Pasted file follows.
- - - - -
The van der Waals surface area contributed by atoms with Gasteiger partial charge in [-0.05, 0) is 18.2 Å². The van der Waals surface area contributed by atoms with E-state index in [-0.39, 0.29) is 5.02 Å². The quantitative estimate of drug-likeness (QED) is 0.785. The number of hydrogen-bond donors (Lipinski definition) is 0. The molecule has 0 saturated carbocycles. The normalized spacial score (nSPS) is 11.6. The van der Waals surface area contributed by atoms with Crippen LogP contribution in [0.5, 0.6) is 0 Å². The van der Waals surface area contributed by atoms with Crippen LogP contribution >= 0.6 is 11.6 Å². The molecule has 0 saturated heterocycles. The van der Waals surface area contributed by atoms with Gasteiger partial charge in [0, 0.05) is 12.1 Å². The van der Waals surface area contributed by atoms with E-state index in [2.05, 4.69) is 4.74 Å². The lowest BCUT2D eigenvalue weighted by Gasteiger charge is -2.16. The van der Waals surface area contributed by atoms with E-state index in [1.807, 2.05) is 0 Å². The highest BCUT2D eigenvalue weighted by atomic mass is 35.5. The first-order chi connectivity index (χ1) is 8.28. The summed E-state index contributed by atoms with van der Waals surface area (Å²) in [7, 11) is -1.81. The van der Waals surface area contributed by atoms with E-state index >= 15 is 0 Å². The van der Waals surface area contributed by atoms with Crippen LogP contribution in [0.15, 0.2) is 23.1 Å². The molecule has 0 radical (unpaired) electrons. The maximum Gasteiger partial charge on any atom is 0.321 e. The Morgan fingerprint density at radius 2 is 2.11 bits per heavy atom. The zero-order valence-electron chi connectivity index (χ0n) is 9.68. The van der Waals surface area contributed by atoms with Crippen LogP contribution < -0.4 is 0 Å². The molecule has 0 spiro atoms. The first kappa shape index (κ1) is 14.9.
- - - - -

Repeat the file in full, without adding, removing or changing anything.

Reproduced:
The van der Waals surface area contributed by atoms with Gasteiger partial charge in [-0.05, 0) is 18.2 Å². The van der Waals surface area contributed by atoms with E-state index in [-0.39, 0.29) is 5.02 Å². The quantitative estimate of drug-likeness (QED) is 0.785. The number of hydrogen-bond donors (Lipinski definition) is 0. The molecule has 0 saturated carbocycles. The normalized spacial score (nSPS) is 11.6. The van der Waals surface area contributed by atoms with Crippen LogP contribution in [0.5, 0.6) is 0 Å². The van der Waals surface area contributed by atoms with Crippen LogP contribution >= 0.6 is 11.6 Å². The molecule has 0 saturated heterocycles. The van der Waals surface area contributed by atoms with Gasteiger partial charge in [0, 0.05) is 12.1 Å². The van der Waals surface area contributed by atoms with E-state index in [2.05, 4.69) is 4.74 Å². The lowest BCUT2D eigenvalue weighted by Gasteiger charge is -2.16. The van der Waals surface area contributed by atoms with E-state index in [1.807, 2.05) is 0 Å². The highest BCUT2D eigenvalue weighted by atomic mass is 35.5. The first-order chi connectivity index (χ1) is 8.28. The summed E-state index contributed by atoms with van der Waals surface area (Å²) in [7, 11) is -1.81. The van der Waals surface area contributed by atoms with E-state index >= 15 is 0 Å². The van der Waals surface area contributed by atoms with Crippen LogP contribution in [0.15, 0.2) is 23.1 Å². The molecule has 0 radical (unpaired) electrons. The maximum Gasteiger partial charge on any atom is 0.321 e. The Morgan fingerprint density at radius 2 is 2.11 bits per heavy atom. The zero-order valence-electron chi connectivity index (χ0n) is 9.68. The van der Waals surface area contributed by atoms with Crippen LogP contribution < -0.4 is 0 Å². The molecule has 0 spiro atoms. The first kappa shape index (κ1) is 14.9.